Sacrococcygeal teratoma

Ceska Gynekol. 2019 Winter;84(2):140-144.


Objective: Description of newborn with early prenatal diagnosis of sacrococcygeal teratomia. Desing: Case report.

Setting: Department of Obstetrics and Gynecology, 2nd Faculty of Medicine and Faculty Hospital Motol Prague.

Case report: In this case report a term neonate with a massive sacrococcygeal teratoma was delivered by a cesarean section (approach by Geppert) with an intrapartal relieving punction of the tumor. It was a type II SCT with both pelvic end extracorporal component with a size of 60×35 centimeters. The tumor was completely resected during the first day of life and was followed by a normal function of lower extremities, normal bowel function and only transitional urinary tract symptoms.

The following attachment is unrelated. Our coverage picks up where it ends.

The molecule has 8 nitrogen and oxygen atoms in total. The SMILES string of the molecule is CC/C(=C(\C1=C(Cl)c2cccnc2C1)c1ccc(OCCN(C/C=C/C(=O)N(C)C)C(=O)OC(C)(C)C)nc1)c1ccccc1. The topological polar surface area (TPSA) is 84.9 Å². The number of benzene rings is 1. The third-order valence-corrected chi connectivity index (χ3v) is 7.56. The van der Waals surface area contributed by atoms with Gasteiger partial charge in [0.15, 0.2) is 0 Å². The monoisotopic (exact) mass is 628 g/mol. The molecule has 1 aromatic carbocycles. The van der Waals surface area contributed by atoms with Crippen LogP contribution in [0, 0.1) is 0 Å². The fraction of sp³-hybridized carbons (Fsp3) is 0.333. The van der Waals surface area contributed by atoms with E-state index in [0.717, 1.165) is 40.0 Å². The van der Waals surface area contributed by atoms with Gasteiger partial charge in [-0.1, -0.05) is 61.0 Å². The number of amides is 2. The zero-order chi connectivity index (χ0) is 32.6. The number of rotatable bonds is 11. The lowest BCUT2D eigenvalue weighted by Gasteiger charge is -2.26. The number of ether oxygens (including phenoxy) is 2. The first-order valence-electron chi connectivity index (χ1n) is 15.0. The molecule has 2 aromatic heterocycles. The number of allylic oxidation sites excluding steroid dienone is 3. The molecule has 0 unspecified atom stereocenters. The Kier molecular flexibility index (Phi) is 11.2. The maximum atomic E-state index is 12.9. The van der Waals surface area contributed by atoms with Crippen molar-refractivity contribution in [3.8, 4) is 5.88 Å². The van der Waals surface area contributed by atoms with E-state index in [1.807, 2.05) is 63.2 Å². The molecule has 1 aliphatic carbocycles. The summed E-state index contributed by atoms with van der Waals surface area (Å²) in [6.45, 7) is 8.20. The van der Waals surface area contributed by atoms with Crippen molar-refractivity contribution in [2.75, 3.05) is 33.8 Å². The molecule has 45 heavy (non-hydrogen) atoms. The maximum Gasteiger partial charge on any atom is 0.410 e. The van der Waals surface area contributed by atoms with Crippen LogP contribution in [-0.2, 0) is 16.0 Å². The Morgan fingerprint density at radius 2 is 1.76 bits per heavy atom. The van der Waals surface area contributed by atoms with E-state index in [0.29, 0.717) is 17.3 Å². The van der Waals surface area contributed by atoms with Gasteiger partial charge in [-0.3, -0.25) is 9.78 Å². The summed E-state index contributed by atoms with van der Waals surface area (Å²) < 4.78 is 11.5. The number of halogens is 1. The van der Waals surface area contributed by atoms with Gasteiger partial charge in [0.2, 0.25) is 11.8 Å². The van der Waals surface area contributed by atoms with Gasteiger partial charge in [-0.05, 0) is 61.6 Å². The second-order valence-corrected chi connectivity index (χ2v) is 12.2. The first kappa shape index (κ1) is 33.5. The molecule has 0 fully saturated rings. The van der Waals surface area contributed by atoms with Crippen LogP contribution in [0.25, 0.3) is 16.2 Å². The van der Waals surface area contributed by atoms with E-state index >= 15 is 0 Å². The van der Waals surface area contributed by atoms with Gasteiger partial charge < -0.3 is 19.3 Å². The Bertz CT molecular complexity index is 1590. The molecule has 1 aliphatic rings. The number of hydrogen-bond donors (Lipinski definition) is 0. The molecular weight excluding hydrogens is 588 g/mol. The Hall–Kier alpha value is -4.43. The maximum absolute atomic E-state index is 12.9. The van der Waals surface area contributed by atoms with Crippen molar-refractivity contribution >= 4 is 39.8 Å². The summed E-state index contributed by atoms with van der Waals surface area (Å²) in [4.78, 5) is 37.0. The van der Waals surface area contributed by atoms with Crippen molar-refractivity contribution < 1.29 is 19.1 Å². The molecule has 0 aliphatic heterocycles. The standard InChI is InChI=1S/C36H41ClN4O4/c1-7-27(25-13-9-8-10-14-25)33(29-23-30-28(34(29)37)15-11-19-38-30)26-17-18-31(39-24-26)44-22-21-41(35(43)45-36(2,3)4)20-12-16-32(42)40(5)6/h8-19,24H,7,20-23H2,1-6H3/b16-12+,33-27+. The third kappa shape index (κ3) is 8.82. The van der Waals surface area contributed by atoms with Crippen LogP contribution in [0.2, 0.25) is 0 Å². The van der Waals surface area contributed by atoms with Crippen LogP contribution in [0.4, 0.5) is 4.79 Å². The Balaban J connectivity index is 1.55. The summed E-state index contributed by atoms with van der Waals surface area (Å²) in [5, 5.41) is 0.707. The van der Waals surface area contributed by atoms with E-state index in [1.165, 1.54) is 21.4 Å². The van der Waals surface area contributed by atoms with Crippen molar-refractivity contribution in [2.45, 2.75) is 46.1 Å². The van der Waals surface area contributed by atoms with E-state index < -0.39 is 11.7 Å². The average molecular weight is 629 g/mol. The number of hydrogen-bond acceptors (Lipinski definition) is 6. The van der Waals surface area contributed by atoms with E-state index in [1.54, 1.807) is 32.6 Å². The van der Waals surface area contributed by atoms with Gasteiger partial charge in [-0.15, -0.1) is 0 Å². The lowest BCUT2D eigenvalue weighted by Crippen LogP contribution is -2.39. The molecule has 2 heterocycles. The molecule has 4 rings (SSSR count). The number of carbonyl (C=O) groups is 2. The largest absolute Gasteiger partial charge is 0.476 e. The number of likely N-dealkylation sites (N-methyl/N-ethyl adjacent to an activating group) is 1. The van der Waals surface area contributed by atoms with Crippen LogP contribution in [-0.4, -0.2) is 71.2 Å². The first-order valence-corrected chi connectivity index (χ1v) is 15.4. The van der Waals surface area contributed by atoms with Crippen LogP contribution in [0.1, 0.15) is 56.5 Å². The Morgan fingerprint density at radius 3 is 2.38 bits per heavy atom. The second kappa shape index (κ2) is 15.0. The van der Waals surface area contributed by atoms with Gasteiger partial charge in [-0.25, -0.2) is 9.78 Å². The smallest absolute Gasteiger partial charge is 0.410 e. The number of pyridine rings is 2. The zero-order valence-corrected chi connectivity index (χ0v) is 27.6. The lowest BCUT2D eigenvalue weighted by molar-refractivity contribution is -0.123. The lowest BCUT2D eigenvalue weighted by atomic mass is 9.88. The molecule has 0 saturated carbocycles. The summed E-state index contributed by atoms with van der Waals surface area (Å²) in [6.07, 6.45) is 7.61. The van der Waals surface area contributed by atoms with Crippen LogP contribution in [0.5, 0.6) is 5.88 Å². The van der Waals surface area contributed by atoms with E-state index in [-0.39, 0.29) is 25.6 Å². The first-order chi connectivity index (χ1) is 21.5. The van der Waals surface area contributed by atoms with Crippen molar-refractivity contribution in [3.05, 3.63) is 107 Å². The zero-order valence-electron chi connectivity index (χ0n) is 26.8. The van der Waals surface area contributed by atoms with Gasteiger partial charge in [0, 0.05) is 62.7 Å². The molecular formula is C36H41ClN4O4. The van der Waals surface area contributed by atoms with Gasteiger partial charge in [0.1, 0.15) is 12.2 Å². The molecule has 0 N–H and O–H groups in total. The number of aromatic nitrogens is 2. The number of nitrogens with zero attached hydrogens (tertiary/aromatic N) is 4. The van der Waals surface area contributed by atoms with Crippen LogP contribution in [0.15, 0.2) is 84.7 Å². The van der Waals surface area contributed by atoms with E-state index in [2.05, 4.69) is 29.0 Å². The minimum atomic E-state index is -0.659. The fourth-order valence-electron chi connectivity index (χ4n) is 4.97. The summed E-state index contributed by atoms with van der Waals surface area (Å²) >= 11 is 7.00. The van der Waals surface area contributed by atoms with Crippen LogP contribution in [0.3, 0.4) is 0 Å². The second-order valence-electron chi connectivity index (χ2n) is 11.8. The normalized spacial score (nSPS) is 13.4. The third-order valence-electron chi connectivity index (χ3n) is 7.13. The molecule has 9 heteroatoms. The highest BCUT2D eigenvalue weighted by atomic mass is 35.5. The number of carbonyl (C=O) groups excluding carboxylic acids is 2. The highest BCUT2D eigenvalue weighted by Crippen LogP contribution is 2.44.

Conclusion: A sacrococcygeal teratoma (SCT) is the most common congenital tumor in newborns with reported incidence of 1:35000-40000 live births affecting more frequently females (4:1). This germinal tumor is either benign (mature) or malignant (immature), mature types are more common in neonates. A SCT is usually diagnosed by prenatal ultrasound, magnetic resonance is performed to characterize its size and content, type of tumor (type I-IV Altman classification) and relation to surrounding tissues. Preemptive early delivery by cesarean section is recommended when the tumor exceeds the diameter of 5 centimeters to avoid complications during vaginal delivery (rupture, bleeding etc.). The primary treatment of SCT is an early surgical resection with a complete resection of the coccyx („en bloc“ resection), malignant tumors are indicated for adjuvant chemotherapy. Long term complications can be urinary tract or bowel dysfunctions, lower extremity muscle weakness or paralysis and recurrence of the tumor with potential malignancy.

Keywords: SCT; delivery technique; intrapartal punction; sacrococcygeal teratoma.

Publication types

  • Case Reports

MeSH terms

  • Female
  • Fetal Diseases / pathology*
  • Humans
  • Infant, Newborn
  • Pregnancy
  • Sacrococcygeal Region*
  • Spinal Neoplasms / pathology*
  • Spinal Neoplasms / surgery
  • Teratoma / pathology*
  • Teratoma / surgery